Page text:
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When we talk about jackets being 'breathable' we are referring to the extent to which the garment allows moisture vapour to escape.
In a ‘non-breathable’ garment even light activity will result in you quickly overheating. Your body’s response to exertion is to sweat, but because there is no way for that vapour to escape, the interior of the jacket becomes very wet. This overheating is soon followed by a dramatic reduction in body temperature as the trapped moisture acts a thermal conductor transferring your body heat nearly 25x faster than that of dry clothing. The result would, at best, leave you feeling very uncomfortable and in extreme cases lead to dehydration or even the onset of hypothermia.
When considering the problem of breathability our designers will typically use either Microporous or Hydrophilic technology.
Tiny, microporous holes exist in the membrane which are small enough to allow steam to escape, but too small to result in liquid water permeating from the outside.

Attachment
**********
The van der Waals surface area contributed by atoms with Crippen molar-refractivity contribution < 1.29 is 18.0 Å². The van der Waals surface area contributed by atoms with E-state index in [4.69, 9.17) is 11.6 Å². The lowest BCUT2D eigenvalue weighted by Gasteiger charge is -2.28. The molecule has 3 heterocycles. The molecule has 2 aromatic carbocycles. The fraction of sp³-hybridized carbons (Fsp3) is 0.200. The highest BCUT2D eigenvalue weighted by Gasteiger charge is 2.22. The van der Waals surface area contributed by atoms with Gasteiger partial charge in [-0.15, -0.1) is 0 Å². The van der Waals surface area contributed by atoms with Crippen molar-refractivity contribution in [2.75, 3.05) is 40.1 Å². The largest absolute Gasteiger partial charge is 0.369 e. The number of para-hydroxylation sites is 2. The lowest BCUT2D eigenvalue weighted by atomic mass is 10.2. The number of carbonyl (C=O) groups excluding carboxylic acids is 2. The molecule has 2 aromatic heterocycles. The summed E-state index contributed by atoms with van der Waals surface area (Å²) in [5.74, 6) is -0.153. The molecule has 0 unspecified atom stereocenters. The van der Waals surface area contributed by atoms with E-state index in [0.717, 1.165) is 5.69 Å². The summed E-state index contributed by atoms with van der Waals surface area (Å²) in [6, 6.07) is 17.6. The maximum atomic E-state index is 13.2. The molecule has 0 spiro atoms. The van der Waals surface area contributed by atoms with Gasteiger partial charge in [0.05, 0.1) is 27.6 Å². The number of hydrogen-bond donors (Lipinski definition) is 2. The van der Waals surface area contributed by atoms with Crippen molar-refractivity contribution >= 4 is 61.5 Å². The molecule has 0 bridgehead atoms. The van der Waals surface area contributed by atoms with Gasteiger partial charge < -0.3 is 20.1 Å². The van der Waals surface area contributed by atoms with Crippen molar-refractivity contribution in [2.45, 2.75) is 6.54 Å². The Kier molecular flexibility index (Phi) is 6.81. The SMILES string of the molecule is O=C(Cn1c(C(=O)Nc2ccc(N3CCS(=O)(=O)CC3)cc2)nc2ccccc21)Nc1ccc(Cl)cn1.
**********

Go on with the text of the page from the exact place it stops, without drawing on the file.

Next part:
Hydrophilic membranes work by conveying moisture at a molecular level. The process relies on the pressure inside the garment exceeding that outside, so wearers have to be active for the membrane to become breathable. As a result jackets that use hydrophilic membranes adapt to your activity level and retain heat well.
It’s worth mentioning that all breathable systems rely on a difference in humidity and pressure between the inside and the outside of the garment in order to work. This means that even the most breathable system will be less efficient when the outside atmosphere is full of water (i.e when it’s grim out).
There are many ways to measure breathability. Our standard method is to record the amount of evaporation through a square metre of fabric over a 24 hour period eg 20,000mm/sq m/24hrs. Even the most breathable systems will be less efficient when the outside atmosphere is full of water though, so aside from lab-based measurements, thorough field testing plays a central role in the design and development of our breathable garments.